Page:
Meta-play: The Zen of Hold'em

The Wrong Way To Play

Texas Hold’em is, at its heart, hellova complex. One part statistics, one part psychology and nine or ten parts old-fashioned luck, it’s one of those games that can take a lifetime to master. Many newcomers to the game don’t seem to realize this fact, and more often than not, it causes them a tremendous amount of grief and frustration.

The main misconception these new players have is that poker has strict guidelines and all they have to do is follow these rules to win a WSOP bracelet. But in Texas Hold’em—unlike blackjack—there are no optimal strategies that will work in every situation. Poker is a fluid game, and a good poker player will take the time to learn as many different strategies and approaches to it as he can. What's more, he'll also take the time to study his own game. For instance, he’ll analyze his tells and the decisions he makes when his emotions have gotten the best of him. Then, he’ll work to correct them or utilize them as a kind of smoke screen to throw off his opponents. This is an over-time situation—after all, guys like Doyle Brunson were, once upon a time, young novices too. But given enough time and dedication, anyone can reach the point of meta-playing, poker-mastering mofo.

Otherwise, almost all the advice given to new poker players will only help them achieve a basic level of Hold'em competency. Tips tend to assume that, going into it, the reader has never played Hold’em before, and generally every tip you’ll every read has also been read by every other halfway serious novice. They can help you out, sure. But they can never take the place of proper situational-judgment skills. Poker, like anything else, is something that takes experience. It’s not a game of optimal, pre-planned strategy. All of the best poker players vary their plays based on the current pot, their chip count, the skill-level of the players around them, their odds of winning at any given moment… and on and on and on.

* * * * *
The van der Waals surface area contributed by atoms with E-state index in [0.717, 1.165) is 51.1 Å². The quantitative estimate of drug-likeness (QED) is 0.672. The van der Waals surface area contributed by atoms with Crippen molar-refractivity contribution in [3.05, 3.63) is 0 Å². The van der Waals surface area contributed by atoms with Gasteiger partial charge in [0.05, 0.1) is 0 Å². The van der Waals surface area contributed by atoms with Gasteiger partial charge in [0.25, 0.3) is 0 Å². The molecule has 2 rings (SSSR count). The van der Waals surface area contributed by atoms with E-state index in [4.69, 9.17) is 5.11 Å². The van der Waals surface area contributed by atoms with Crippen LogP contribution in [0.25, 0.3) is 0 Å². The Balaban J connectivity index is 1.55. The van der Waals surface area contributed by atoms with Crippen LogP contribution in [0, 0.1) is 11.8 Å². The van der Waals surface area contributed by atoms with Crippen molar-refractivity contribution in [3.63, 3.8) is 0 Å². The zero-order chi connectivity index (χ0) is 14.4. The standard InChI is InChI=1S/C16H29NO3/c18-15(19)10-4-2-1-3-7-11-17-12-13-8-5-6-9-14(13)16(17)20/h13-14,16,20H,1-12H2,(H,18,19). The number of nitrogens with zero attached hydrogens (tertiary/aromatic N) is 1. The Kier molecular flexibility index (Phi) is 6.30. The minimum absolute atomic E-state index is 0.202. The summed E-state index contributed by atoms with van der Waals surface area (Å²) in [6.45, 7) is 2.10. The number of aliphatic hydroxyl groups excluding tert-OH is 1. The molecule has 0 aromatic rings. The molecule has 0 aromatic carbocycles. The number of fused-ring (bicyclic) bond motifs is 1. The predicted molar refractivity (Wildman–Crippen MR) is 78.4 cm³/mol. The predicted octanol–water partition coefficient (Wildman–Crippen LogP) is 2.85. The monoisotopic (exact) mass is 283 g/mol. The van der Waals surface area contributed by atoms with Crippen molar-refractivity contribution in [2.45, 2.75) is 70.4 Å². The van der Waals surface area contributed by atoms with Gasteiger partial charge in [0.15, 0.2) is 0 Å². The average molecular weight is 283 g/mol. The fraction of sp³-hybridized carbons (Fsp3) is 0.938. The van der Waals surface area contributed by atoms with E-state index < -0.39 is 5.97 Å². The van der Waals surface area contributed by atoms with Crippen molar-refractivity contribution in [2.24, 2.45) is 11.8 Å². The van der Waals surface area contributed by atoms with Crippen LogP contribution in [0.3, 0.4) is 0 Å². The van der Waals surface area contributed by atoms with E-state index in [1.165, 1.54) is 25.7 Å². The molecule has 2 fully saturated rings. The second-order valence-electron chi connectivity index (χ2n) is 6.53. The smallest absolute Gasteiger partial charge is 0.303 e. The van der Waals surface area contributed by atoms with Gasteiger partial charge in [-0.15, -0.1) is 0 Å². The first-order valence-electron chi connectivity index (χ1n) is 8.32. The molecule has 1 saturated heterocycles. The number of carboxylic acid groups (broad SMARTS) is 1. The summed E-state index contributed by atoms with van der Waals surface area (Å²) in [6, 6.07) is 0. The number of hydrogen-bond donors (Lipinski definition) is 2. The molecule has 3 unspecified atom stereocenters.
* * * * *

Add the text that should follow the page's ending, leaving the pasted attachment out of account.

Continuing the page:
The Right Way to Play (Or How to Get There)

Poker players that rely on ready-made recipes are doomed to fail because their plays become predictable—and predictable in a textbook way. They won't take into account many important situational factors when making decisions, and so their rigid strategies crack at the first sign of an unforeseen storm. What’s more, since everybody else has read the textbook too, they’ll be able to spot the tip in a heartbeat even if they’ve never played with that player before. Heck, they might even be able to think up the title of the book it’s from and the exact page it’s found on as they watch him use it.

Unfortunately, barring a personal palm reading, there isn’t much advice we can give you as far as situational-judgment skills go. What we can do, however, is give you three homework assignments that will help you reach the real top of your game and let you go at it on your own:

1.) Play every day! Play until your eyes bleed! Play until your hands are sore with paper cuts! Play until you begin to see playing cards dancing the jitterbug in your sleep! And then… play some more!

2.) After every round, consider your flaws. Think about the moves you made—both those that worked and those that didn’t—and ask yourself: “What could I have done better? What are some situations that could have been played differently? How often did I correctly place opponents on their hands?” Simply put, the more questions you ask, the better player you’ll be.

3.) Learn all the strategy and tactical tips you can, both theoretically and practically. Then, forget them. Anybody who can do that in a field of knowledge is bound to master it because knowing is not the same as reminding yourself. You should make the right play naturally, not because you have a mental grocery-store list telling you what to do.

Finally, if you really want to become a better player and are practicing online, spend time studying your hand histories. In online poker rooms, as opposed to land-based casinos, the house will normally display all the losing players’ hands. When you beat someone who called you up to the River before backing out, or you turned a lucky draw, request the hand history and see what your opponent had. This will give you an idea of how often you correctly judged your opponents hands, and assuming there's a chat function for that room, how well you read their reactions in real time.

-Jim Abrahamsson